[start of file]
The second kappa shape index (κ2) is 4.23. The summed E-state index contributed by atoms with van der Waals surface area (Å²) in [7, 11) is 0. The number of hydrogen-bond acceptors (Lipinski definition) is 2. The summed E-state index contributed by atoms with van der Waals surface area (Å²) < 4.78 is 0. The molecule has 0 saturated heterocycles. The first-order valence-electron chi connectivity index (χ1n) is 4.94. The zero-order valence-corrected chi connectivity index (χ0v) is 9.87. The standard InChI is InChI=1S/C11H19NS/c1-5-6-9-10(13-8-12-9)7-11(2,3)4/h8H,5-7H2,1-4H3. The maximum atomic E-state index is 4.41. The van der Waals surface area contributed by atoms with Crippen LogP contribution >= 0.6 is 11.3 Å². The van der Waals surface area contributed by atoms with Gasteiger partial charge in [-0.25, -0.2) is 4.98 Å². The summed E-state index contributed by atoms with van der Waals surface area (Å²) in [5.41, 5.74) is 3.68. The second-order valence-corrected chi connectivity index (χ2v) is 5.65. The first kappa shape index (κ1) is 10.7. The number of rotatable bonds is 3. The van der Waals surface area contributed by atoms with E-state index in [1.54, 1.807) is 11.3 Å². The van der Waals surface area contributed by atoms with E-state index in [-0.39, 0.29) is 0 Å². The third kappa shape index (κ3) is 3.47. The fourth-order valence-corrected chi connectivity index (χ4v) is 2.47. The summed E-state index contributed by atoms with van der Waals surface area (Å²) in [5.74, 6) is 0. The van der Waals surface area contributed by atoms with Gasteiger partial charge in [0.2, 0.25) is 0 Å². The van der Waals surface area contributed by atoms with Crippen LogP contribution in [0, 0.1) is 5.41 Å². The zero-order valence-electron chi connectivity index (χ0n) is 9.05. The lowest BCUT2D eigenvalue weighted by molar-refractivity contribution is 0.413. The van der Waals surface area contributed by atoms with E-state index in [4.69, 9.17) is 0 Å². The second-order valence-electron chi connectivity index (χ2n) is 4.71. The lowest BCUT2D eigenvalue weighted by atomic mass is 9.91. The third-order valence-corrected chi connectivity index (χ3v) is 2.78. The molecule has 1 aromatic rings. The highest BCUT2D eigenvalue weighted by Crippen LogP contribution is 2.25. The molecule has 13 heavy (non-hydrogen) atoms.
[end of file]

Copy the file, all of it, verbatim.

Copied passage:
The second kappa shape index (κ2) is 4.23. The summed E-state index contributed by atoms with van der Waals surface area (Å²) in [7, 11) is 0. The number of hydrogen-bond acceptors (Lipinski definition) is 2. The summed E-state index contributed by atoms with van der Waals surface area (Å²) < 4.78 is 0. The molecule has 0 saturated heterocycles. The first-order valence-electron chi connectivity index (χ1n) is 4.94. The zero-order valence-corrected chi connectivity index (χ0v) is 9.87. The standard InChI is InChI=1S/C11H19NS/c1-5-6-9-10(13-8-12-9)7-11(2,3)4/h8H,5-7H2,1-4H3. The maximum atomic E-state index is 4.41. The van der Waals surface area contributed by atoms with Crippen LogP contribution >= 0.6 is 11.3 Å². The van der Waals surface area contributed by atoms with Gasteiger partial charge in [-0.25, -0.2) is 4.98 Å². The summed E-state index contributed by atoms with van der Waals surface area (Å²) in [5.41, 5.74) is 3.68. The second-order valence-corrected chi connectivity index (χ2v) is 5.65. The first kappa shape index (κ1) is 10.7. The number of rotatable bonds is 3. The van der Waals surface area contributed by atoms with E-state index in [1.54, 1.807) is 11.3 Å². The van der Waals surface area contributed by atoms with E-state index in [-0.39, 0.29) is 0 Å². The third kappa shape index (κ3) is 3.47. The fourth-order valence-corrected chi connectivity index (χ4v) is 2.47. The summed E-state index contributed by atoms with van der Waals surface area (Å²) in [5.74, 6) is 0. The van der Waals surface area contributed by atoms with Gasteiger partial charge in [0.2, 0.25) is 0 Å². The van der Waals surface area contributed by atoms with Crippen LogP contribution in [0, 0.1) is 5.41 Å². The zero-order valence-electron chi connectivity index (χ0n) is 9.05. The lowest BCUT2D eigenvalue weighted by molar-refractivity contribution is 0.413. The van der Waals surface area contributed by atoms with E-state index in [4.69, 9.17) is 0 Å². The second-order valence-electron chi connectivity index (χ2n) is 4.71. The lowest BCUT2D eigenvalue weighted by atomic mass is 9.91. The third-order valence-corrected chi connectivity index (χ3v) is 2.78. The molecule has 1 aromatic rings. The highest BCUT2D eigenvalue weighted by Crippen LogP contribution is 2.25. The molecule has 13 heavy (non-hydrogen) atoms.